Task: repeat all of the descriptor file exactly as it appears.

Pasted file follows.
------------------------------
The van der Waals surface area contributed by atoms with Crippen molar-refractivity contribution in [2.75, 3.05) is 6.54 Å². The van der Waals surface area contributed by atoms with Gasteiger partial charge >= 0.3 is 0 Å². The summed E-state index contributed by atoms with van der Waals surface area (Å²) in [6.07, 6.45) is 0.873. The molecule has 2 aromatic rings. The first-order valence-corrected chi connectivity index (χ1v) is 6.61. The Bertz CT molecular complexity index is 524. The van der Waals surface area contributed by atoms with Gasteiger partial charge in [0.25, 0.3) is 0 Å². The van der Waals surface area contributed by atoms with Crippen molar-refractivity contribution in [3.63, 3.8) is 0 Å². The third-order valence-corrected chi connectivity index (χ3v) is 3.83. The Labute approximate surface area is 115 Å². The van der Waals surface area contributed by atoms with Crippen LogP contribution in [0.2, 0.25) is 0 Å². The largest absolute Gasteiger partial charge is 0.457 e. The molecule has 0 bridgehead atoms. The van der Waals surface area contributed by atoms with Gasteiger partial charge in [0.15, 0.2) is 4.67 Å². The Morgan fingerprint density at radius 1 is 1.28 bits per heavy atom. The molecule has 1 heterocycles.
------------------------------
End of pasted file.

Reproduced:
The van der Waals surface area contributed by atoms with Crippen molar-refractivity contribution in [2.75, 3.05) is 6.54 Å². The van der Waals surface area contributed by atoms with Gasteiger partial charge >= 0.3 is 0 Å². The summed E-state index contributed by atoms with van der Waals surface area (Å²) in [6.07, 6.45) is 0.873. The molecule has 2 aromatic rings. The first-order valence-corrected chi connectivity index (χ1v) is 6.61. The Bertz CT molecular complexity index is 524. The van der Waals surface area contributed by atoms with Gasteiger partial charge in [0.25, 0.3) is 0 Å². The van der Waals surface area contributed by atoms with Crippen molar-refractivity contribution in [3.63, 3.8) is 0 Å². The third-order valence-corrected chi connectivity index (χ3v) is 3.83. The Labute approximate surface area is 115 Å². The van der Waals surface area contributed by atoms with Crippen LogP contribution in [0.2, 0.25) is 0 Å². The largest absolute Gasteiger partial charge is 0.457 e. The molecule has 0 bridgehead atoms. The van der Waals surface area contributed by atoms with Gasteiger partial charge in [0.15, 0.2) is 4.67 Å². The Morgan fingerprint density at radius 1 is 1.28 bits per heavy atom. The molecule has 1 heterocycles.